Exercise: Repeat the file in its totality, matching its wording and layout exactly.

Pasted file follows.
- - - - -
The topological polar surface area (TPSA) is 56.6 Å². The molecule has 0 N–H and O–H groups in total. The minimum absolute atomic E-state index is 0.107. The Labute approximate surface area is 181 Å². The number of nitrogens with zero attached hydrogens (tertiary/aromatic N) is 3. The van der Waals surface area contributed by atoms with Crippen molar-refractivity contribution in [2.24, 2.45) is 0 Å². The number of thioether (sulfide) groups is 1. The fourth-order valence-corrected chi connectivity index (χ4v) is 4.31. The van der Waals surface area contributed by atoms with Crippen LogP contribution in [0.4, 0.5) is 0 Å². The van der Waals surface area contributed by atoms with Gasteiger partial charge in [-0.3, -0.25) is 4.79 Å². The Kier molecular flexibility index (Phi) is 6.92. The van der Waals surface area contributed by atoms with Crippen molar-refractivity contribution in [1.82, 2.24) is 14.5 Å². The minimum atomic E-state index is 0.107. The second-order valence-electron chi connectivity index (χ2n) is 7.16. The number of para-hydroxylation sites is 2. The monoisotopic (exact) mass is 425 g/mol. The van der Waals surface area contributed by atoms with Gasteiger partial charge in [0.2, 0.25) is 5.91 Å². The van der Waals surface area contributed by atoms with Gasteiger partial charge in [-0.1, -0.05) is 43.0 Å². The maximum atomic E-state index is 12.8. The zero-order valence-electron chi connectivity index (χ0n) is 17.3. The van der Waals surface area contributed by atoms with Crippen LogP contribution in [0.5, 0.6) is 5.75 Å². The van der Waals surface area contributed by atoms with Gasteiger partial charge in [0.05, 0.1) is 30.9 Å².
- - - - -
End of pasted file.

The topological polar surface area (TPSA) is 56.6 Å². The molecule has 0 N–H and O–H groups in total. The minimum absolute atomic E-state index is 0.107. The Labute approximate surface area is 181 Å². The number of nitrogens with zero attached hydrogens (tertiary/aromatic N) is 3. The van der Waals surface area contributed by atoms with Crippen molar-refractivity contribution in [2.24, 2.45) is 0 Å². The number of thioether (sulfide) groups is 1. The fourth-order valence-corrected chi connectivity index (χ4v) is 4.31. The van der Waals surface area contributed by atoms with Crippen LogP contribution in [0.4, 0.5) is 0 Å². The van der Waals surface area contributed by atoms with Gasteiger partial charge in [-0.3, -0.25) is 4.79 Å². The Kier molecular flexibility index (Phi) is 6.92. The van der Waals surface area contributed by atoms with Crippen molar-refractivity contribution in [1.82, 2.24) is 14.5 Å². The minimum atomic E-state index is 0.107. The second-order valence-electron chi connectivity index (χ2n) is 7.16. The number of para-hydroxylation sites is 2. The monoisotopic (exact) mass is 425 g/mol. The van der Waals surface area contributed by atoms with Gasteiger partial charge in [0.2, 0.25) is 5.91 Å². The van der Waals surface area contributed by atoms with Gasteiger partial charge in [-0.1, -0.05) is 43.0 Å². The maximum atomic E-state index is 12.8. The zero-order valence-electron chi connectivity index (χ0n) is 17.3. The van der Waals surface area contributed by atoms with Crippen LogP contribution in [0.5, 0.6) is 5.75 Å². The van der Waals surface area contributed by atoms with Gasteiger partial charge in [0.05, 0.1) is 30.9 Å².